Most couples expect to find their vows tested at some point in a marriage. But on their wedding day? That’s the fraught situation for a pair of newlyweds in Yellow Tree Theatre’s “Flowers for the Room,” when a post-wedding accident puts a bleak spotlight on the phrase “in sickness and in health.”

Written by Yellow Tree co-founder Jessica Lind Peterson, with music and lyrics by Blake Thomas, this new musical opens on a charming nuptial scene. Zachary Stofer is Jake, the groom who surprises his new wife, Allison (played by Peterson), with a sweetly goofy and achingly heartfelt song he’s written for her.

Mere moments later, happily ever after transitions to a car accident that lands Allison in the ICU in a deep coma. What follows is a waiting game to see if she will regain consciousness.

Peterson is a deft writer (her earlier “String” was a runner-up for the Mark Twain Prize for comic playwriting) but she’s set herself a challenge in creating a work that exists in limbo. Since none of her characters can move forward, she piles on the back stories.

Allison alternately eavesdrops on the edges of scenes, wanders a sterile “waiting room” or perches in a chair elevated over the stage. Meanwhile, Jake sits beside her empty bed, sharing his fears about their future. We learn through a flashback that before their marriage they struggled to align their goals in life, her free-spirited artist’s sensibility clashing with his more pragmatic approach.

Then there’s Jake’s brother (Daniel S. Hines), a pastor who’s not only a recovering alcoholic but also a part-time professional wrestler sporting the moniker “The Rev.” Allison’s nurse (Kendall Ann Thompson) is a single mom who leads goat yoga classes and may or may not be putting the moves on Jake. Norah Long sparkles as a snarky, profane and occasionally pot-smoking social worker who doles out sympathy and cynicism in equal measure.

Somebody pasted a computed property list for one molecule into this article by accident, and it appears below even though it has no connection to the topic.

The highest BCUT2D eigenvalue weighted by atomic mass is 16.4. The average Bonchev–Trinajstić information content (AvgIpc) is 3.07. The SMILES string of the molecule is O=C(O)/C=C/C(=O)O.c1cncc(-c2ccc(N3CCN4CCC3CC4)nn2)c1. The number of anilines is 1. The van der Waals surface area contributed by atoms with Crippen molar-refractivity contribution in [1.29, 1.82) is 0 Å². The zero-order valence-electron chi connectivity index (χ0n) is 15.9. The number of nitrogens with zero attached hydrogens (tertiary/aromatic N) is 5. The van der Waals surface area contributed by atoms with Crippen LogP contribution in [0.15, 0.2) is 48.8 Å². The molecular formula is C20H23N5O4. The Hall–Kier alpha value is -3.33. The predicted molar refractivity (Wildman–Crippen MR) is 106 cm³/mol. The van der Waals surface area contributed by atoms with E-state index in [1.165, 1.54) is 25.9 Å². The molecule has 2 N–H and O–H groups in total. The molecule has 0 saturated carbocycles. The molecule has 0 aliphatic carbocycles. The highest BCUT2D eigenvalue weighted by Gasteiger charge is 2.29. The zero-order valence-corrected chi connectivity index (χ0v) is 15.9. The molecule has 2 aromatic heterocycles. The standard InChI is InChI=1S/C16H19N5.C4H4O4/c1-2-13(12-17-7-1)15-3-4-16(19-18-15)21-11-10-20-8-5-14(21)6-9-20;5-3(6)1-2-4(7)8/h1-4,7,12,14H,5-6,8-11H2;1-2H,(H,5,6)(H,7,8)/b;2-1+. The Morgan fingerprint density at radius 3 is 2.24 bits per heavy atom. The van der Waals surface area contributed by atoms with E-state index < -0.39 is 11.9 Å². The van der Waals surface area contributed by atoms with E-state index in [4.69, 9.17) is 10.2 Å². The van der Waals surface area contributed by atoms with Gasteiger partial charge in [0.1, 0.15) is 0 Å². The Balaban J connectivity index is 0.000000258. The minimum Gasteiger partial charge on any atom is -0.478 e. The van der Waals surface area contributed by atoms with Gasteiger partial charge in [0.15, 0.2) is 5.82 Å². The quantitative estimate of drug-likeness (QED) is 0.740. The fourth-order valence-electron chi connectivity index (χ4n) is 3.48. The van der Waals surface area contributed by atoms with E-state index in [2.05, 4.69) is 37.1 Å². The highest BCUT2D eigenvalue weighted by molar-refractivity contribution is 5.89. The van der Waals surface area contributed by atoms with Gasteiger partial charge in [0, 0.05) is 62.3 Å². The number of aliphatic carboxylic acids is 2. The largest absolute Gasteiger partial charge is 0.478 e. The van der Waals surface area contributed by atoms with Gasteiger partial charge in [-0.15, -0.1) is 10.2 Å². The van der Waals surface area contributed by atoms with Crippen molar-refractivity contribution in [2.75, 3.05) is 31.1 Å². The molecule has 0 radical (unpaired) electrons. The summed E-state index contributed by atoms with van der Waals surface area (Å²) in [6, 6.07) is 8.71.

The acting is uniformly strong, but the multiplicity of meandering story lines diffuses the play’s focus. At the same time, neither Peterson’s script nor Thomas’ musical numbers ever really establish an authentic sense of these characters’ suffering, substituting platitudes (“life is hard”; “letting go is not giving up”) for raw feeling.

“Flowers for the Room” offers plenty of potential and some nice moments, but the play’s many tangents never satisfactorily mesh. At one point, Allison delivers a lengthy speech about color theory. There’s a sense that the playwright is grasping for profundity here, but the audience is left agreeing with the social worker, who responds flatly: “I have no idea what that means.”

 

Lisa Brock is a Twin Cities critic.